Located to the south of Vancouve, it borders the International Airport of Vancouver , know as YVR to the northeast. To the west of this neighborhood is Angus Drive, up north is the 57th Avenue, towards the south is The Fraser River and bordering it to the east is Ontario Street. The construction of Arthur Laing and Oak Street bridges together with an increase in traffic in this neighborhood over the last ten years has led to its development. This area features many residential homes and apartments.
Non Canadian natives first set foot in this area in the early 1860s. There is enough evidence that proves that the first people to settle in Marpole did so in the 3500 B.C. this makes this neighborhood one of the oldest in the city of Vancouver. Initially, a large forest separated this neighborhood from the city, making it a distinct village. During that time, the village was referred to as Eburne Station. The village postmaster and storekeeper was known as Harry Eburne; he was the one the area was named after. Sawmills, gravel companies and shingle mills developed in this village as a result of the construction of the Lulu Island railway line that was done by the BC Electric Railway. In 1916, it was named after Richard Marpole and later in 1929, it became part of the Vancouver city and thus its industrial core.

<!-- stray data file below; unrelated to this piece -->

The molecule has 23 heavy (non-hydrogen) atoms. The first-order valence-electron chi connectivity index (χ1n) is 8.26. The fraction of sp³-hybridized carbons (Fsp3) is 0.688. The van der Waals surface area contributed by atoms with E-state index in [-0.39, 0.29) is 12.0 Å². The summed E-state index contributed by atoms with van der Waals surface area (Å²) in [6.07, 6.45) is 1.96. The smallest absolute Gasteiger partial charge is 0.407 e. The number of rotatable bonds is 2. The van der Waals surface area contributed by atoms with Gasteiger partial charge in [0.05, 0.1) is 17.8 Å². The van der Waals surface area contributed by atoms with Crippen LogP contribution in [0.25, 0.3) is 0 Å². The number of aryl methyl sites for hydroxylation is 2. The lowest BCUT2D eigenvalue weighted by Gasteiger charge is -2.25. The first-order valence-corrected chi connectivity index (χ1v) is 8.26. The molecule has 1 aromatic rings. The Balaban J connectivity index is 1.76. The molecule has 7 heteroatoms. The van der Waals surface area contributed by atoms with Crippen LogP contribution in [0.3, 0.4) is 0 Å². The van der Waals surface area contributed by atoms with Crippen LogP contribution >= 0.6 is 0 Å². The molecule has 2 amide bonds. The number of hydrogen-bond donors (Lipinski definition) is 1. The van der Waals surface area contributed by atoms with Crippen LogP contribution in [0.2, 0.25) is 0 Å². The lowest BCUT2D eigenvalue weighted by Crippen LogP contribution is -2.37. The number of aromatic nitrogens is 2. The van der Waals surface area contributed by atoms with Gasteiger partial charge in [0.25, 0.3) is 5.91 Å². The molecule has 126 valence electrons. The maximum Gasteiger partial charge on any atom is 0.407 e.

The 6 elementary institutions founded within this neighborhood are St. Anthony of Padua Independent Catholic School, McKechnie Elementary School, David Lloyd George Elementary school, J.W Sexsmith elementary school as well as Laurier Annex school. Although this neighborhood has no high schools of its own, Magee Secondary school and Sir Winston Churchill Secondary school can be easily accessed within nearby residential areas that border that Marpole.
Marpole has a total population of 22,400 and an adult population of 17,296. 19.9% of the residents are under ten years of age, 20-39 years age group makes up 20.5%, 40-64 37.1% and those above 65 years in age constitute 12.5%. Young families, students, new residents and the age-old, call this neighborhood home.